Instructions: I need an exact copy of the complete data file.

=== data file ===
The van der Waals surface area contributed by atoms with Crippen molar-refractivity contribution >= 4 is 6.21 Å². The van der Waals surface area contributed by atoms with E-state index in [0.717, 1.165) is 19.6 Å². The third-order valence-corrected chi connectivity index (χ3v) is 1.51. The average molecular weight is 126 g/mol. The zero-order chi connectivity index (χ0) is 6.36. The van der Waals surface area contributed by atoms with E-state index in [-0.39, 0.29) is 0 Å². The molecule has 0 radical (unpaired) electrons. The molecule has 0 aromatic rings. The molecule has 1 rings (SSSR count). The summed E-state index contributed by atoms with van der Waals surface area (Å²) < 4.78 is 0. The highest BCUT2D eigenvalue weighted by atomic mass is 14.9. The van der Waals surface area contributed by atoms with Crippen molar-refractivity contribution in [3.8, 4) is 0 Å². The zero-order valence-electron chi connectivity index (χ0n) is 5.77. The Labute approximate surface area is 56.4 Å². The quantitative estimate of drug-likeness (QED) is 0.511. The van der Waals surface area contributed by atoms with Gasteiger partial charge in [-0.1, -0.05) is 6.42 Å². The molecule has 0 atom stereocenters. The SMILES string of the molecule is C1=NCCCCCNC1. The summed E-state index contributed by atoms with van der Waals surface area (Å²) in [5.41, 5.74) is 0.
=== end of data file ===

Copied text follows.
The van der Waals surface area contributed by atoms with Crippen molar-refractivity contribution >= 4 is 6.21 Å². The van der Waals surface area contributed by atoms with E-state index in [0.717, 1.165) is 19.6 Å². The third-order valence-corrected chi connectivity index (χ3v) is 1.51. The average molecular weight is 126 g/mol. The zero-order chi connectivity index (χ0) is 6.36. The van der Waals surface area contributed by atoms with E-state index in [-0.39, 0.29) is 0 Å². The molecule has 0 radical (unpaired) electrons. The molecule has 0 aromatic rings. The molecule has 1 rings (SSSR count). The summed E-state index contributed by atoms with van der Waals surface area (Å²) < 4.78 is 0. The highest BCUT2D eigenvalue weighted by atomic mass is 14.9. The van der Waals surface area contributed by atoms with Crippen molar-refractivity contribution in [3.8, 4) is 0 Å². The zero-order valence-electron chi connectivity index (χ0n) is 5.77. The Labute approximate surface area is 56.4 Å². The quantitative estimate of drug-likeness (QED) is 0.511. The van der Waals surface area contributed by atoms with Gasteiger partial charge in [-0.1, -0.05) is 6.42 Å². The molecule has 0 atom stereocenters. The SMILES string of the molecule is C1=NCCCCCNC1. The summed E-state index contributed by atoms with van der Waals surface area (Å²) in [5.41, 5.74) is 0.